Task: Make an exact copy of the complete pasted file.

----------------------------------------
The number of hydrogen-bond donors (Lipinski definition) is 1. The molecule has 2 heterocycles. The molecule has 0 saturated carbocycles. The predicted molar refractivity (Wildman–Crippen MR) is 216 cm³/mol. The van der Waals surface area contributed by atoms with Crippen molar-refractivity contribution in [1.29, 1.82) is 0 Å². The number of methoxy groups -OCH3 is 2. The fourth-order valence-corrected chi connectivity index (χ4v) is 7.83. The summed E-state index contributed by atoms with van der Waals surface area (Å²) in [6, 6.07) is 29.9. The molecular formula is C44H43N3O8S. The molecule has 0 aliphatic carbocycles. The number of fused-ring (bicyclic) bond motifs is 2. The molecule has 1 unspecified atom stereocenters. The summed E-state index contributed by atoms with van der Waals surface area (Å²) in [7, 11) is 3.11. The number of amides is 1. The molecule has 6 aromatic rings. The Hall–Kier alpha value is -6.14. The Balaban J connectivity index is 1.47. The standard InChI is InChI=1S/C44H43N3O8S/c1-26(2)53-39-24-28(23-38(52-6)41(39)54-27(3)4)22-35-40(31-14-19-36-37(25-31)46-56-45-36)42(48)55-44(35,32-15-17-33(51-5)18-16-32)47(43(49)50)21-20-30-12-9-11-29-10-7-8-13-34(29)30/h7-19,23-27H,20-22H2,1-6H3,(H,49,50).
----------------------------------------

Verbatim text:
The number of hydrogen-bond donors (Lipinski definition) is 1. The molecule has 2 heterocycles. The molecule has 0 saturated carbocycles. The predicted molar refractivity (Wildman–Crippen MR) is 216 cm³/mol. The van der Waals surface area contributed by atoms with Crippen molar-refractivity contribution in [1.29, 1.82) is 0 Å². The number of methoxy groups -OCH3 is 2. The fourth-order valence-corrected chi connectivity index (χ4v) is 7.83. The summed E-state index contributed by atoms with van der Waals surface area (Å²) in [6, 6.07) is 29.9. The molecular formula is C44H43N3O8S. The molecule has 0 aliphatic carbocycles. The number of fused-ring (bicyclic) bond motifs is 2. The molecule has 1 unspecified atom stereocenters. The summed E-state index contributed by atoms with van der Waals surface area (Å²) in [7, 11) is 3.11. The number of amides is 1. The molecule has 6 aromatic rings. The Hall–Kier alpha value is -6.14. The Balaban J connectivity index is 1.47. The standard InChI is InChI=1S/C44H43N3O8S/c1-26(2)53-39-24-28(23-38(52-6)41(39)54-27(3)4)22-35-40(31-14-19-36-37(25-31)46-56-45-36)42(48)55-44(35,32-15-17-33(51-5)18-16-32)47(43(49)50)21-20-30-12-9-11-29-10-7-8-13-34(29)30/h7-19,23-27H,20-22H2,1-6H3,(H,49,50).